Eastbourne Sports Massage Therapists’ Shoulder Injuries report
Shoulder injuries are a common complaint. There are a wide variety of causes. At my Eastbourne clinic I often see (at least) one of the types below daily and see a great response to Sports Massage Therapy.
Common injuries are easily treated.
A shoulder injury can happen at any time. As Eastbourne has a competition pool, lawn tennis club and busy working community, the incidences are high. Whether you are pushing a lawn mower, lifting boxes or paddling a canoe, the shoulder joint is vulnerable to damage or injury.
Massage can bring relief.
Sports Massage Therapy gives good results with most Shoulder injuries. Using myofascial techniques to mobilize the body’s connective tissues, break down fibrous adhesions. This smooths and lengthens muscle fibres damaged during the injury promoting good healing conditions to bring the muscles back to full functioning capacity. Alongside this, swelling and inflammation are reduced. Deep fibrous tissue adhesions and tendon pathologies respond well to a variety of Sports Massage techniques.
A couple of assessments can be made to see where the root cause of the pain is and work out what has happened. These include;
- Postural check (relevant to the shoulder injury)
- Range of movement test
- Check strength / weakness in the rotator cuff.
- Check surrounding muscle tone for spasms, hardness and imbalance.
Types of shoulder injury
Some of the most common shoulder injuries have specific names such as:
Frozen Shoulder (adhesive capsulitis)
Characterised by chronic pain especially at night, this can result from trauma to the area. Range of motion is limited – unable to lift arm up above head- due to the shoulder capsule and surrounding tissues of the Glenohumeral joint becoming inflamed. Responds well to massage therapy although can be painful to begin with.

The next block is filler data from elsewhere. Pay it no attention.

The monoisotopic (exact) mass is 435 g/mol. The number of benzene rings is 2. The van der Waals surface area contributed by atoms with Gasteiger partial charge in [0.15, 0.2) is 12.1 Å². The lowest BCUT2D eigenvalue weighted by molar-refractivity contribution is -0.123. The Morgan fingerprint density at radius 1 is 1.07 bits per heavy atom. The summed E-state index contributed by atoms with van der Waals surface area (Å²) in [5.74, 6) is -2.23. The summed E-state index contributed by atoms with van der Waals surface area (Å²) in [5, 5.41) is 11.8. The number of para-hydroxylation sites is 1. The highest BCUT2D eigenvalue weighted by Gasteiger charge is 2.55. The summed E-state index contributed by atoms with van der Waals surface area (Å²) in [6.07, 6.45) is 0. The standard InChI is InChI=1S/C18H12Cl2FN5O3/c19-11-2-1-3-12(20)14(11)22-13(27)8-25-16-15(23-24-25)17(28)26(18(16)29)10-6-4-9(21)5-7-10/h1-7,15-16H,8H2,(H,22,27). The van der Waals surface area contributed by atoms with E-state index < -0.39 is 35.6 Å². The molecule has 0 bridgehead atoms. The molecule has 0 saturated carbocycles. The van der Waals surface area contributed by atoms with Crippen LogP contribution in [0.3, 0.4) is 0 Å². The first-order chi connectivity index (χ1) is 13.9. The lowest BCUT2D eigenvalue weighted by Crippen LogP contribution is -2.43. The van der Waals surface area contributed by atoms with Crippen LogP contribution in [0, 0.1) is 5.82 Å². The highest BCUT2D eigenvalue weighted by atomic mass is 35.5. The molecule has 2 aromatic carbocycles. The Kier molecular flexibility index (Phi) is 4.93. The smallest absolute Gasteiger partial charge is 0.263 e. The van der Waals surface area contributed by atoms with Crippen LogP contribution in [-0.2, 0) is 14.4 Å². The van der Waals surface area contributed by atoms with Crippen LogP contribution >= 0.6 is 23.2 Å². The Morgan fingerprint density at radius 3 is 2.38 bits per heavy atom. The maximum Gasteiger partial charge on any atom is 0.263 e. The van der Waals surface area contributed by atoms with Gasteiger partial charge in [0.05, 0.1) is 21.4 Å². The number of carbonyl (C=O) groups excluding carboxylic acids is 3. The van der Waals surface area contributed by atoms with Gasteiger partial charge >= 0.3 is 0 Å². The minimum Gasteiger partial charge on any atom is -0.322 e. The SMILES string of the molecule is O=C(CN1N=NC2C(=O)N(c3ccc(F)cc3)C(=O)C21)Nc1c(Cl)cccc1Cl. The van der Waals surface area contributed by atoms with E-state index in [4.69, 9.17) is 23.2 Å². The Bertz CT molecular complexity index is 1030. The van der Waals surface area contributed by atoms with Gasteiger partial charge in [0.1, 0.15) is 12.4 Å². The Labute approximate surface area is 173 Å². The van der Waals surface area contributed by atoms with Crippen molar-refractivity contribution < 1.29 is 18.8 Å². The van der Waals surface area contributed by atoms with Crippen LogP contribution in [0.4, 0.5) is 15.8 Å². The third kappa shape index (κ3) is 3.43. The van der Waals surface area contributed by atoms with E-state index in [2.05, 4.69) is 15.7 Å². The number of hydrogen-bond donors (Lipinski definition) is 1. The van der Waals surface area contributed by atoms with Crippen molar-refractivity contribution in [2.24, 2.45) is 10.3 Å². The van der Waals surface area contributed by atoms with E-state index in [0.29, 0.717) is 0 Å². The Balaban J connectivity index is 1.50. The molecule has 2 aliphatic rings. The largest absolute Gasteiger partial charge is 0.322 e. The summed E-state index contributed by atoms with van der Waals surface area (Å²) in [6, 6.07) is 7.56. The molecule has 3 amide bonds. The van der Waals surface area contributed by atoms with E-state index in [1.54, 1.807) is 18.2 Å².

Rotator cuff tear.
The rotator cuff is a group of four muscles of the upper arm attached to the bones by ligaments acting to keep the shoulder together. They allow the arm to rotate and be lifted up and out. Symptoms include difficulty and pain performing normal shoulder movements. The shoulder may look high up or forward compared to the other (misshapen). It may feel weak doing daily tasks. Mild tears respond well to the release of the surrounding muscles and fibrous adhesions using Sports Massage Therapy.
Post-Surgery Mobilization, e.g. Acromion/ Clavicular repairs
Some sudden severe injuries require surgical intervention to join severed tendons back together. during this surgery, the surrounding tissues can become stretched or damaged and some scar tissue is the result. To protect the joint the body can go into ‘lock down’ where we feel unable to use the arm and shoulder and hold it close to the body. Recently an Eastbourne gentleman came for Sports Massage to mobilize and release surrounding soft tissue. With some encouragement to use the shoulder normally, his confidence grew and range of motion quickly improved.
Sporting Hazards- swimmer’s shoulder/ thrower’s shoulder.